After The Fall: A Cowboy Picks Up The Pieces Of His Former Life In 'The Rider' Filmmaker Chloe Zhao (Songs My Brother Taught Me) tells the sensitive and searching tale of a young cowboy (Brady Jandreau) confronting his uncertain future.
NPR logo

After The Fall: A Cowboy Picks Up The Pieces Of His Former Life In 'The Rider'

  • Download
  • <iframe src="https://www.npr.org/player/embed/601588058/601951597" width="100%" height="290" frameborder="0" scrolling="no" title="NPR embedded audio player">
  • Transcript
After The Fall: A Cowboy Picks Up The Pieces Of His Former Life In 'The Rider'

Review

Movie Reviews

After The Fall: A Cowboy Picks Up The Pieces Of His Former Life In 'The Rider'

  • Download
  • <iframe src="https://www.npr.org/player/embed/601588058/601951597" width="100%" height="290" frameborder="0" scrolling="no" title="NPR embedded audio player">
  • Transcript

MARY LOUISE KELLY, HOST:

Eight seconds - that's how long a rodeo cowboy must stay on a bucking bronco to get a score. In the new movie "The Rider," audiences see how one cowboy made it through those eight seconds then had his life changed by what happened one second later. Critic Bob Mondello calls the film a modern-day Western with a hero who's a real discovery.

BOB MONDELLO, BYLINE: Brady is a horse trainer and rodeo rider who lives for the excitement of the competition - music blaring, crowd roaring, horses bucking as riders hold on for dear life. He still gets an adrenaline rush every time he goes. But for a while now he's watched from the sidelines. A freak riding accident that was captured on TV, allowing him to relive it, left him in a coma for three days. Now he has a metal plate in his head and orders from his doctor.

(SOUNDBITE OF FILM, "THE RIDER")

UNIDENTIFIED ACTOR #1: (As character) No more riding. No more rodeos. If you don't stop, your seizures are going to get worse.

MONDELLO: This is a little like telling Brady not to breathe. He's 21, lives in South Dakota, and has been training horses since he was 8. When his dad decides to sell their horse Gus, it's like he's losing a member of the family.

(SOUNDBITE OF FILM, "THE RIDER")

BRADY JANDREAU: (As Brady Blackburn) Carry Gus in his travels, Lord. Just be with him all the time and protect him. Keep him safe. God and Jesus, hear my prayer. Amen.

MONDELLO: Brady's buddies, sitting around the campfire, smoking weed and strumming guitars, also pray for fallen comrades - for Lane, for instance, Brady's best pal who was grievously injured riding a rodeo bull.

(SOUNDBITE OF FILM, "THE RIDER")

JANDREAU: (As Brady Blackburn) We are him, and he is us. We're all one in this together. (Foreign language spoken).

MONDELLO: Those last phrases tell you that these cowboys, pale complexions notwithstanding, are Native American. There's a feather tucked into Brady's Stetson to honor his Lakota ancestry though he looks like a slender, handsome Marlboro Man when astride a horse, pretty much the only place he feels alive. The fellow playing Brady in "The Rider" is Brady Jandreau. And as that suggests, there's a lot of overlap between the story we're seeing and the performer's story. The scar on his head, the plate in his head is real. So is the TV footage of his being thrown, and also the question of where he goes from here.

Writer-director Chloe Zhao met Brady before his accident and fashioned the film's story from its aftermath. Many filmmakers blending fiction and fact this way would emphasize the documentary aspects. Zhao captures the look and feel of classic Westerns - wide-open prairies, sky for days, majestic sunsets, and ever at the center this wounded cowboy who is so gentle with horses, even ones who are crazy skittish.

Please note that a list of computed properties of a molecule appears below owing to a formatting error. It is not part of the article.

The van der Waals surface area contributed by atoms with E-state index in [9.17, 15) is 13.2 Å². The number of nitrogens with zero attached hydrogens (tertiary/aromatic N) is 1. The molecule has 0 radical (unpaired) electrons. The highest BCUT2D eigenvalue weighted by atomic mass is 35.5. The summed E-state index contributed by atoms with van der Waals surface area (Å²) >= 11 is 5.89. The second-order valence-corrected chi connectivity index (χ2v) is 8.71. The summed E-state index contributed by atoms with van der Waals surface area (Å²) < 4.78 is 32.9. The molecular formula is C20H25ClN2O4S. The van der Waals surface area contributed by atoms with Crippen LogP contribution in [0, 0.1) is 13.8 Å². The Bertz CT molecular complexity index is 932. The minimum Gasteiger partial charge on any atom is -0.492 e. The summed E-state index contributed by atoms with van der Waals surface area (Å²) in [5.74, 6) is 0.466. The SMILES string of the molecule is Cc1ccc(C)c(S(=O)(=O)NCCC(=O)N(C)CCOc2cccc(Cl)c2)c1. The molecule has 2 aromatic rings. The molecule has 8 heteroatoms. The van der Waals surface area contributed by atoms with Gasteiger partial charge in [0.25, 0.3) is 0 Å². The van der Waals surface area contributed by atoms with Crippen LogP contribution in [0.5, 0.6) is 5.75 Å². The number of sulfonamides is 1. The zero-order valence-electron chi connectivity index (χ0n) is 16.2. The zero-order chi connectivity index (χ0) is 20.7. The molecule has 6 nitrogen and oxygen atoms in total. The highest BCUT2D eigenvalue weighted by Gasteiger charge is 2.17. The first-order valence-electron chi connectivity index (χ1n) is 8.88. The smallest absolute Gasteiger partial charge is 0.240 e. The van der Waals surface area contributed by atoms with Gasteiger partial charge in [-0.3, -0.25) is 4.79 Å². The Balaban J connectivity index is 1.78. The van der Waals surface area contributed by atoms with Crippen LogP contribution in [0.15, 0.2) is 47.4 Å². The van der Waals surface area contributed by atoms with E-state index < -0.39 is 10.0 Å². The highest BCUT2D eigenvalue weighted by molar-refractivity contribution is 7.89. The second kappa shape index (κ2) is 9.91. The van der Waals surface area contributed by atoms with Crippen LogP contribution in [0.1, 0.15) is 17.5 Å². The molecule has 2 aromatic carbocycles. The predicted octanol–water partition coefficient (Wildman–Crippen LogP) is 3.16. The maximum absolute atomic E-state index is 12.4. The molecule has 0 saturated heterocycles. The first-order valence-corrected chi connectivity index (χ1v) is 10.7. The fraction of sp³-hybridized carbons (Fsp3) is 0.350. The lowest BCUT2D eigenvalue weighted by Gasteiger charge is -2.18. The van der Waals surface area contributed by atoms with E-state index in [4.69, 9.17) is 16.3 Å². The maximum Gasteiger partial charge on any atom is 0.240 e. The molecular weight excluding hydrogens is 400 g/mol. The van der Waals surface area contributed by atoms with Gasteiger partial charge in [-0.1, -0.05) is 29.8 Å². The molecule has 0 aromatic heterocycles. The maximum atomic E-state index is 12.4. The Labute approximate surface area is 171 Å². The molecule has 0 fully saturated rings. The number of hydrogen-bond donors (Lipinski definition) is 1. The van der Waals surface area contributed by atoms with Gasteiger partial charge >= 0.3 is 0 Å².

(SOUNDBITE OF FILM, "THE RIDER")

UNIDENTIFIED ACTOR #2: (As character) Nobody's ever been on his back. Nobody's touched him.

MONDELLO: Brady holds out one hand for the horse to examine, sidles closer, moves back when the horse steps his way, approaches when the horse pulls back. It's a dance. And it gets results.

(SOUNDBITE OF FILM, "THE RIDER")

JANDREAU: (As Brady Blackburn) Good boy.

MONDELLO: The horse that no one had ever touched is soon allowing Brady to put one arm over its back to put a leg up.

(SOUNDBITE OF FILM, "THE RIDER")

UNIDENTIFIED ACTOR #2: (As character) Did you learn this on your own or someone teach you?

JANDREAU: (As Brady Blackburn) My mom and dad.

UNIDENTIFIED ACTOR #2: (As character) Your mom and dad?

JANDREAU: (As Brady Blackburn) Taught me about everything I know. And I learned a lot being on their back, looking down them ears. Oh, good boy. You didn't even know you did that, did you?

MONDELLO: Brady is just as attuned to the feelings of his best friend Lane, who's doing rehab after being paralyzed in a far worse accident. It's hard to watch these two young men as emotions overcome their cowboy reserve without your eyes brimming. But as wrenching as "The Rider" sometimes is, it is also suspenseful, heartbreakingly beautiful and humane. There's a reason it took the top prize at the Directors' Fortnight awards in Cannes. "The Rider" is an exhilarating ride. I'm Bob Mondello.

(SOUNDBITE OF MUSIC)

Copyright © 2018 NPR. All rights reserved. Visit our website terms of use and permissions pages at www.npr.org for further information.

NPR transcripts are created on a rush deadline by Verb8tm, Inc., an NPR contractor, and produced using a proprietary transcription process developed with NPR. This text may not be in its final form and may be updated or revised in the future. Accuracy and availability may vary. The authoritative record of NPR’s programming is the audio record.